4. If a spreadsheet includes compound objects, each Child object is required to have the primary title of the parent object in a column titled "Parent Item Title".

Structural Metadata for Islandora

About Structural Metadata in Islandora

In Islandora virtually all structural metadata is created automatically during ingest. Islandora will also create an edit the necessary files to describe structural metadata if compound objects are created manually in Islandora, however this process is not recommended.

Structural metadata in Islandora is contained in separate datastreams and uses XML encoding and the Resource Description Framework (RDF). The two datastreams available are RELS-EXT and RELS-INT. RELS-INT describes datastreams that belong to an object and RELS-EXT describes the relationship between fedora objects (for example: collections, parent objects, child objects,  and related objects). These two datastreams are also automatically created or updated for resources in Islandora as updates, deletions, and other modifications to the structure are made...removing the need for a cataloger of metadata librarian to create or edit these files except in a very small number of special cases.

If a special circumstance requires it, RELS-EXT and RELS-INT Datastreams can be provided as part of a Fedora ingest file or added through a Fedora management service interface.

How to Transform Structural Metadata for Use in Islandora

How to Batch Ingest Files in Islandora below includes detailed information for some existing modules, and other methods are in development for batch uploading, including programmatic and automated methods. However, the process can be summarized in this way:

  1. A script will run that will create a copy of the upload folder provided. As it creates this copy, it will also rename each file based on the information provided in the spreadsheet. For example, a file named 2018_Resume.pdf and located inside of Folder 01 would be renamed [number in column 1] if column two in that row was "upload Folder/Folder 01" and the data located in the File Name column was "2018_Resume.pdf".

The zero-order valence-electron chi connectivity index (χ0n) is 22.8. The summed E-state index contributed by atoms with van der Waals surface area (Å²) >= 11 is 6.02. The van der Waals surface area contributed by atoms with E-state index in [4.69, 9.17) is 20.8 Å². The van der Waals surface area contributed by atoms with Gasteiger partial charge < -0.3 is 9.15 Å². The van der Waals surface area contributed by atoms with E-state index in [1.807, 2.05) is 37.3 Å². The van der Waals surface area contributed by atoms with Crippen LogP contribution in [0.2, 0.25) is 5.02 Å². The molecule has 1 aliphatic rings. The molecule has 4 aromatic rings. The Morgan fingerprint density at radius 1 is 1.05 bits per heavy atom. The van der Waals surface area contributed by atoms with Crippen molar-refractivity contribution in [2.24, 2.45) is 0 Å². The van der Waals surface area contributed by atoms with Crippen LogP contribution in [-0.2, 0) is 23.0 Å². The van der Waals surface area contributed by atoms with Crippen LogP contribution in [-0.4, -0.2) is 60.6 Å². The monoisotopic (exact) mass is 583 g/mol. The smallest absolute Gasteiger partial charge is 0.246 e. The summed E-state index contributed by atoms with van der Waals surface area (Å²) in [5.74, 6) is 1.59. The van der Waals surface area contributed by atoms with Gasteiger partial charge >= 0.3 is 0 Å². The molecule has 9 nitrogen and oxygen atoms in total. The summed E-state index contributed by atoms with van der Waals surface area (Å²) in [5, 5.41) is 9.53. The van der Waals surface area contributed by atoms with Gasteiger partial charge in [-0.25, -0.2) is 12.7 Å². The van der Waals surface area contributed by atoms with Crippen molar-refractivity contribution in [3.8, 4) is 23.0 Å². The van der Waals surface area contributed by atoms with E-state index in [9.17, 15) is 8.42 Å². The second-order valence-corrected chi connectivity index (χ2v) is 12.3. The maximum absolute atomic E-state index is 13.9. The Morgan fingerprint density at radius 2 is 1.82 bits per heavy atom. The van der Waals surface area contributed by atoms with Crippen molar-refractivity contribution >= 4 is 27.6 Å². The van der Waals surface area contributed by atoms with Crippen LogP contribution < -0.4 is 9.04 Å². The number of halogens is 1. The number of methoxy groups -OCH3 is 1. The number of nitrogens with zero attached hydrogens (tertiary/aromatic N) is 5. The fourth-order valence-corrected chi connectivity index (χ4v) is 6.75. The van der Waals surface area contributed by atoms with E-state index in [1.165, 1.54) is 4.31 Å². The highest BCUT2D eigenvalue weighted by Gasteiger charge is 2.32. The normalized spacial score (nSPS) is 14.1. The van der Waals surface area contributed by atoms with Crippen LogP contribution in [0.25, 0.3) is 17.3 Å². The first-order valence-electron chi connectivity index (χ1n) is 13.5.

2. A script will transform the metadata in each row into a MODS record and name that record [number in column 1].xml
  3. A script or a project manager would verify that there is an .xml file for every object being uploaded (and possibly a .txt transcript, thumbnail image, or other optional datastream). 
  4. Depending on the import method and file type, these files will be reorganized prior to upload.
  • Simple objects will be sorted by file type/Islandora module into new folders, within their identically named metadata files and possibly with other datastreams
  • Compound objects will be arranged into more complex file structures.
    • To use Islandora Compound Batch, a copy of the collection folder which includes only the remaining compound objects should be created. Within this folder, there must be an XML metadata file that corresponds to each compound object, and a subfolder for each compound object. Within these compound object folders, each child object must have a subfolder that contains no folders, an XML metadata file, and the object file. Each batch (or folder containing compound objects) should also include a structure.xml file. It can be created using an automated process, or it can be reorganized to make sure that the parts of the compound object are organized in a particular order.
    • To use Book or Newspaper batch, create a subfolder for each book or newspaper issue. Within this folder create subfolders for each page. Within the page folders, include:
    1. The image of the page itself
    2. an optional text file (can be the OCR, a transcript, or an index), and
    3. an xml MODS file that contains at minimum a title for the page

Regardless of which batch upload used,

  • The xml metadata files should be nested inside of the subfolder that contains the item they describe.
  • If the structural metadata follows the rules described in "Structural Metadata in Different Platforms," none of this work will need to be done by the submitter. It can be created by automated processes or by a Tulane librarian or staff member who specializes in Islandora.